Phi Phi 2 … cool for lunch

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Phi Phi 2, 31a Alfrieda Street, St Albans. Phone 9077 2466

Following a superb dinner enjoyed by Bennie and myself at the flash, new Phi Phi 2 in St Albans, it’s a pleasure to return for lunch with the Urban Ma.

What a hoot!

It’s almost like experiencing a different restaurant – a matter, well, of day and night.

Mind you, the number of patrons is fewer – word that Phi Phi 2 is offering a welcome point of difference from the rest of the St Albans precinct may be taking a while to get around.

But the staff are many and on the ball.

The menu (see below) is succinct and like nothing I’ve ever before seen.

Asian-fusion?

Maybe – but if so, quite different from that being excellently purveyed by West of Kin in Braybrook.

Some dishes are outright Asian in concept and execution; others have European/Western breeding imbued through with Asian flavours.

We start with a couple of serves of bao ($8 per serve).

 

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They’re both very good, with pungent (wasabi?) dressing.

Though the pork belly duo (above) are a bit tricky to eat on account of the piggy bits being difficult to bite through; cut them up in the kitchen, I reckon.

 

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The duck duo – labelled “Quack Attack” on the menu – is bettter, the duck being moist and perfect.

 

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Jacqui’s “Mother Ducker” ($14) – sliced roast duck risotto with bacon, mushroom and pumpkin cooked in duck broth – is fabulous.

And a prime example of the aforesaid combination of Western themes imbued with Asian flavours.

 

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My fish burger ($12, not on the menu but joining the “Dark Night” beef burger) is fine – though I should’ve asked for the cheese to be omitted.

The fish – hoki, I am informed – is lovely and joined by onion rings and dressing in a black bun.

It is, as you’d expect eyeballing the above photo, a very messy thing to eat.

But is very good.

 

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My understanding is that Phi Phi 2 is serving lunch Mondays through Fridays but that may change because of the day fare’s popularity.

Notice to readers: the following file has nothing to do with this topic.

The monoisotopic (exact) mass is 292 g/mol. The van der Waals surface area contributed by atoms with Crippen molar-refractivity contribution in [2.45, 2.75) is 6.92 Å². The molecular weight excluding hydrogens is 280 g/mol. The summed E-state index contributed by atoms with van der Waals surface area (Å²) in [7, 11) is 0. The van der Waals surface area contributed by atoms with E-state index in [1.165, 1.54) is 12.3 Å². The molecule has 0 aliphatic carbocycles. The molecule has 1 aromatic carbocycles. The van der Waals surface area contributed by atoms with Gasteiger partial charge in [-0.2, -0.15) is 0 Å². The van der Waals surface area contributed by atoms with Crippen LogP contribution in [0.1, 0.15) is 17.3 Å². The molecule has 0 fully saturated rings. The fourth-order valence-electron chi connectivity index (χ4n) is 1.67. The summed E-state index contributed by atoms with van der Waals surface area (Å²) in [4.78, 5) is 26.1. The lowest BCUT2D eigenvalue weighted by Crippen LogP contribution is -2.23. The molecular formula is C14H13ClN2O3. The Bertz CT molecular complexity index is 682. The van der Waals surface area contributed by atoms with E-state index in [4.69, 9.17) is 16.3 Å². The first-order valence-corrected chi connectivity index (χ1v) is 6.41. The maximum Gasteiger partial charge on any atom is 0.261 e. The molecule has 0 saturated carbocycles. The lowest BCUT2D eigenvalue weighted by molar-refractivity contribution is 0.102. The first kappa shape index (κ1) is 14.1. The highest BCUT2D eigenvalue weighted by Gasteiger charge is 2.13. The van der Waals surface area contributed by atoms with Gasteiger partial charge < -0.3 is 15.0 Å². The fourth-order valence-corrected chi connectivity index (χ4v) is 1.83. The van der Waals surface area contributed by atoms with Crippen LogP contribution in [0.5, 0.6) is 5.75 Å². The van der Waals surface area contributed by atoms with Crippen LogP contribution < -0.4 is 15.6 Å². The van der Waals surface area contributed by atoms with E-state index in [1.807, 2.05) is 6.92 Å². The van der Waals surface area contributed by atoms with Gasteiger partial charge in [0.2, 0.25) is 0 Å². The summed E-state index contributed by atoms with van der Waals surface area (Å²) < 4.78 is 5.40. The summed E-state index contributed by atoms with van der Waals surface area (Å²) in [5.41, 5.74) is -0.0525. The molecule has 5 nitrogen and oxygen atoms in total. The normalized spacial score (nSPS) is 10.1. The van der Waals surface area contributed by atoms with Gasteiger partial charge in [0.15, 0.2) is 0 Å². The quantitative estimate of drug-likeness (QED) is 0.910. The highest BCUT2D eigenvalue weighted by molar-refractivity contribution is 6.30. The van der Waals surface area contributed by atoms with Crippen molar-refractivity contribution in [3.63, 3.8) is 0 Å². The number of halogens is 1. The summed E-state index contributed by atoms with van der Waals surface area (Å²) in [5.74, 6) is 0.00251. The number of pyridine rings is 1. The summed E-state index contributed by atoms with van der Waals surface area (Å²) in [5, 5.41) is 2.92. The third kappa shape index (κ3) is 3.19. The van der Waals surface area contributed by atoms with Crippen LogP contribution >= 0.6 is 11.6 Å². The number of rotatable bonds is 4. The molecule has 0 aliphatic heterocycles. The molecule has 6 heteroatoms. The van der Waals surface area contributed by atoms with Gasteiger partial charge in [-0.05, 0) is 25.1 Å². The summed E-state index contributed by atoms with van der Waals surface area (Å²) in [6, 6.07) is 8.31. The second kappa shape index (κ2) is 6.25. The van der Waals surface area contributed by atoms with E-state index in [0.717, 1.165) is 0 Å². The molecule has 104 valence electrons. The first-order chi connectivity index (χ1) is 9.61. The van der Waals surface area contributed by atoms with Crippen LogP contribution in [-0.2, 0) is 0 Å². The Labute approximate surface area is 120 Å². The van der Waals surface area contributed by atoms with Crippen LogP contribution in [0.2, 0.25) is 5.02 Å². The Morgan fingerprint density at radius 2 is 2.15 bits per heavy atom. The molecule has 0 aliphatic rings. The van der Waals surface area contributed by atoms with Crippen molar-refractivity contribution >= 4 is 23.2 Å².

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The Urban Ma is enjoying her lunch; her daughter seems a whole lot less impressed with proceedings – particularly with the photographer.

Seriously sexy Asian BBQ

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Phi Phi 2, 31a Alfrieda Street, St Albans. Phone 9077 2466

First I heard there was a new Korean place on Alfrieda Street.

Then I heard it was Asian-fusion.

Then I heard it was a new branch of one of our fave St Albans eateries, Phi Phi.

Then I saw the photos on the new place’s Facebook page and … I remained somewhat confused.

But it doesn’t take long after ascending the stairs of Phi Phi 2 for all to become clear to me and Bennie.

Phi Phi 2 serves a limited range of curries and salads. It has a lighter, tighter lunch menu.

But the night-time action is overwhelmingly about cooked-at-table BBQ and hot pots.

And given the hot pot variation is freely available at a couple of nearby joints and more broadly across the west, almost all customers go the BBQ route.

We do, too – with abandon and, ultimately, great joy.

 

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Phi Phi 2 replaces a long-standing Vietnamese eatery.

It’s been done out in dark wood, with most of the seating being in the form of booths that line the long room. There a trio of tall, small tables at the front windows overlooking Alfrieda Street and a couple of bigger tables at back for larger groups.

There’s an army of staff doing great stuff on the night we visit and we find the service to be grand.

Phi Phi 2 has been open about three weeks and is already proving popular – and with good cause.

How popular?

Our allocated “cooker”, Jensty, tells us some staff members regularly come in here on their rostered days off – just to eat!

The BBQ cooking/food here has its roots very deeply in South Korea but much of the seasoning/sauces/marinades and approach come more directly from Vietnam where, Jentsy tells us, this kind of cooking is very popular.

We seriously consider ordering from the “chef’s special” list (see menu below) the cooked-in-the-kitchen “charcoal chicken feet” but decide that eight foots would skew our meal-for-two too radically in one direction.

Instead, we start with two dishes from the entree list.